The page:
Kilpatrick leads Bearcats into new conference

JOE KAY (AP Sports Writer)
The Associated Press

CINCINNATI (AP) -- Senior guard Sean Kilpatrick figures the conference schedule won't be so brutal now that Cincinnati is out of the Big East, and that's not such a bad thing.

The Bearcats revived their program in one of the nation's toughest basketball leagues over the last few years. When the Big East morphed into a basketball-only league, Cincinnati was stuck in the American Athletic Conference, which will be in flux for the first two years.

It'll be a lot different.

''In the Big East, we were playing in the best conference in America at that time, being able to go day-in and day-out playing against teams like Syracuse and Georgetown,'' Kilpatrick said. ''Who knows what it's going to be this year?''

Cincinnati went 22-11 last season, finished tied for ninth in the Big East, and lost in the second round of the NCAA tournament. The Bearcats return a core of experienced players to go with five freshmen in the inaugural AAC season.

Kilpatrick was fifth in the Big East with 17 points per game last season and is positioned to finish his career as one of Cincinnati's all-time leading scorers.

Here are five things to watch with the Bearcats this season:

SK'S GOODBYE: Kilpatrick has 1,444 career points and is on pace to become only the second player in school history to get 2,000. Hall of Fame standout Oscar Robertson finished with 2,973. He's prepared to get a lot of attention from opposing defenses, and worked on his ball handling and movement in the offseason.

''There's going to be teams this year that their best defender if not two defenders are going to be on me,'' Kilpatrick said. ''That's something I've been working on a lot, just getting open and finding the open man when I do have the double team.''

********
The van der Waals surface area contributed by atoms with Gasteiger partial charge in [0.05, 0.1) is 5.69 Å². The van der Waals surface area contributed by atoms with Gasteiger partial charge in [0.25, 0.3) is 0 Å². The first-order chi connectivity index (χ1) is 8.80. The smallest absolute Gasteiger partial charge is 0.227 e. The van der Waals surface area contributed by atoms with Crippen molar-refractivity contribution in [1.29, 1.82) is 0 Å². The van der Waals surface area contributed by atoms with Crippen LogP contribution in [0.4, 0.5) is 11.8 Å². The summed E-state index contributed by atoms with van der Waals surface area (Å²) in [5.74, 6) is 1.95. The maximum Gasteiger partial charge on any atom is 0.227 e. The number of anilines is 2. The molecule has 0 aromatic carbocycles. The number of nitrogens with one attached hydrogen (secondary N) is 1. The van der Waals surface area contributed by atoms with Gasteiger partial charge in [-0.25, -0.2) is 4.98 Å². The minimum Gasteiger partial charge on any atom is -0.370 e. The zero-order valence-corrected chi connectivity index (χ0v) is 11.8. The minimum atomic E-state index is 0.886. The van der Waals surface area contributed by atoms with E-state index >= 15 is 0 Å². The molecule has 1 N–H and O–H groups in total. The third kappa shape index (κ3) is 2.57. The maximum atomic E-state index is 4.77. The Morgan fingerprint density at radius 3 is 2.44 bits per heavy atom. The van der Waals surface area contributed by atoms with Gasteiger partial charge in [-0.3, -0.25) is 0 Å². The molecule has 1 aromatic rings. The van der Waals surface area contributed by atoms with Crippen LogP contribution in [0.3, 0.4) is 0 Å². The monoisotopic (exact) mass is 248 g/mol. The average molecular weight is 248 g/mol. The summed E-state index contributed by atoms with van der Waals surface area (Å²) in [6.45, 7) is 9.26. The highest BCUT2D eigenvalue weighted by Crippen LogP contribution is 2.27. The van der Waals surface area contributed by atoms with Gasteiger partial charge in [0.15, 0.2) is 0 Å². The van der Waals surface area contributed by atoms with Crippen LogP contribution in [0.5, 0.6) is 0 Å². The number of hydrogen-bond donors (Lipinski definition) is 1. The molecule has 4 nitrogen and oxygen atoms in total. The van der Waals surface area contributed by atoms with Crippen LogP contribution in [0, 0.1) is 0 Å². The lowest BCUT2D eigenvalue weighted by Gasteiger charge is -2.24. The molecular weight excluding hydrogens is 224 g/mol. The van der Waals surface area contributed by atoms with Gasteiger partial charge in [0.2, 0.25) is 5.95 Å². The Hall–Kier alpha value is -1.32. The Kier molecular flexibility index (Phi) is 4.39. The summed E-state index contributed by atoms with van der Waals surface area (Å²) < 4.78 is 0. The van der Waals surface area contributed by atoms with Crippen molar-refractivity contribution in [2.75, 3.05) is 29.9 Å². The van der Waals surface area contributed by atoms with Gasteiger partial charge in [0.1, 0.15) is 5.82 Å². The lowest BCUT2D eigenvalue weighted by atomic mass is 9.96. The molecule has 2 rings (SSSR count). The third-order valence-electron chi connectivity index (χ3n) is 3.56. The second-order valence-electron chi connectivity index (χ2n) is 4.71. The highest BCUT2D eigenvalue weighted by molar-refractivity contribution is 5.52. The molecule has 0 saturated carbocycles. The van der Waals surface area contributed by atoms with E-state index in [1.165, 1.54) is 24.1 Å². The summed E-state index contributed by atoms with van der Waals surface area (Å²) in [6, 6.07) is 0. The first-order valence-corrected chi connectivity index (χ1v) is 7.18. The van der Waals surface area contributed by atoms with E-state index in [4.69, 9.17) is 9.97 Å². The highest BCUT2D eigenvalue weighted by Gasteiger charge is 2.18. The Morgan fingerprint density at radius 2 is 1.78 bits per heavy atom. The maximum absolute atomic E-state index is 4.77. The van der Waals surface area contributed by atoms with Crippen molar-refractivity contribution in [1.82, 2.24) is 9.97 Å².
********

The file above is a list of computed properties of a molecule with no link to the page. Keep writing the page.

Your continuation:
GETTING THE POINT: With Cashmere Wright gone, the point guard position falls to junior Ge'Lawn Guyn, who has never started a game and averages only 2.3 points. If he struggles, one of the freshmen could earn time at the spot. Coach Mick Cronin challenged Guyn to be more committed to doing what's needed from a point guard and likes what he's seen in practice.

''Maybe me telling him he doesn't get to play just because Cash graduated woke him up, I don't know,'' Cronin said. ''Maybe playing against the freshmen and realizing they're pretty good woke him up. But he's been great.''

JACKSON AND RUBLES: Senior forwards Justin Jackson and Titus Rubles bulked up in the offseason and have worked on becoming better scorers close to the basket, something Cincinnati really needs. Both are solid defensive players and shot blockers, but Jackson averages only 3.8 points and Rubles 5.9. They also have to grow into the role of leaders for all the newcomers.

''We talk about situations where the freshmen may panic, and we've got to be leaders and show them hey, it's still a ballgame,'' Rubles said. ''We talk about that kind of stuff all the time.''

Cronin likes the way Rubles and Jackson handle themselves.

''I'd say (Rubles) and Justin are two of the toughest, hardest playing, most athletic guys in the country,'' Cronin said. ''I lose sleep over him and Justin graduating because those guys are extremely tough dudes.''

FIVE FRESHMEN: The Bearcats welcome their best recruiting class under Cronin, including three guards, a center and forward Jermaine Lawrence. The five freshmen give Cronin a more athletic roster, even if the newcomers are still trying to figure things out. Asked how the guards are doing, Kilpatrick said, ''It's been a pretty good adventure, but we know with all the young guys - especially with so many - we still have a lot of work to do.''

NOT THE BIG EAST: Kilpatrick will miss playing the Big East tournament at Madison Square Garden, one of his favorite spots. He won't miss the grind of playing one ranked team after another during conference play, which he figures will work in the Bearcats' favor. They went 9-9 in the Big East last season.

''We're so used to being in the Big East playing constant (tough) games that it will be a little bit better for us physically,'' he said. ''So we'll be all right.''


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